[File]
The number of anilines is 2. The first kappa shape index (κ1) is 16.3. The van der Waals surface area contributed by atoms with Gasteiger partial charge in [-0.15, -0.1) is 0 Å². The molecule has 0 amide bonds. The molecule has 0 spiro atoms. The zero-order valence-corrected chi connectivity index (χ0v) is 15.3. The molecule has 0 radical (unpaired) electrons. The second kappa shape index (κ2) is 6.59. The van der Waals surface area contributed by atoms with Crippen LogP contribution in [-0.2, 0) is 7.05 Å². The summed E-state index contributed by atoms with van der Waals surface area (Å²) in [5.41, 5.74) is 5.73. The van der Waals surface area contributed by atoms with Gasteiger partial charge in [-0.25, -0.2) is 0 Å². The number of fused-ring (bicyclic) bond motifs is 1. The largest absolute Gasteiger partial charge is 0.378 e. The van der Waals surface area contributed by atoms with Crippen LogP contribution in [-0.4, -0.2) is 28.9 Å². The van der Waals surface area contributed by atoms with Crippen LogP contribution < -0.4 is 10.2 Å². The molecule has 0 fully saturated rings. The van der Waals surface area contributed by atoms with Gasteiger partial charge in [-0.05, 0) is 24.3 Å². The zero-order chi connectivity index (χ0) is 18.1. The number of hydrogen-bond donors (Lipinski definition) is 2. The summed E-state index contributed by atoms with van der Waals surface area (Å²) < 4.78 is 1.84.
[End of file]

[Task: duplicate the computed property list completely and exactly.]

The number of anilines is 2. The first kappa shape index (κ1) is 16.3. The van der Waals surface area contributed by atoms with Gasteiger partial charge in [-0.15, -0.1) is 0 Å². The molecule has 0 amide bonds. The molecule has 0 spiro atoms. The zero-order valence-corrected chi connectivity index (χ0v) is 15.3. The molecule has 0 radical (unpaired) electrons. The second kappa shape index (κ2) is 6.59. The van der Waals surface area contributed by atoms with Crippen LogP contribution in [-0.2, 0) is 7.05 Å². The summed E-state index contributed by atoms with van der Waals surface area (Å²) in [5.41, 5.74) is 5.73. The van der Waals surface area contributed by atoms with Gasteiger partial charge in [-0.25, -0.2) is 0 Å². The number of fused-ring (bicyclic) bond motifs is 1. The largest absolute Gasteiger partial charge is 0.378 e. The van der Waals surface area contributed by atoms with Crippen LogP contribution in [-0.4, -0.2) is 28.9 Å². The van der Waals surface area contributed by atoms with Crippen LogP contribution < -0.4 is 10.2 Å². The molecule has 0 fully saturated rings. The van der Waals surface area contributed by atoms with Gasteiger partial charge in [-0.05, 0) is 24.3 Å². The zero-order chi connectivity index (χ0) is 18.1. The number of hydrogen-bond donors (Lipinski definition) is 2. The summed E-state index contributed by atoms with van der Waals surface area (Å²) < 4.78 is 1.84.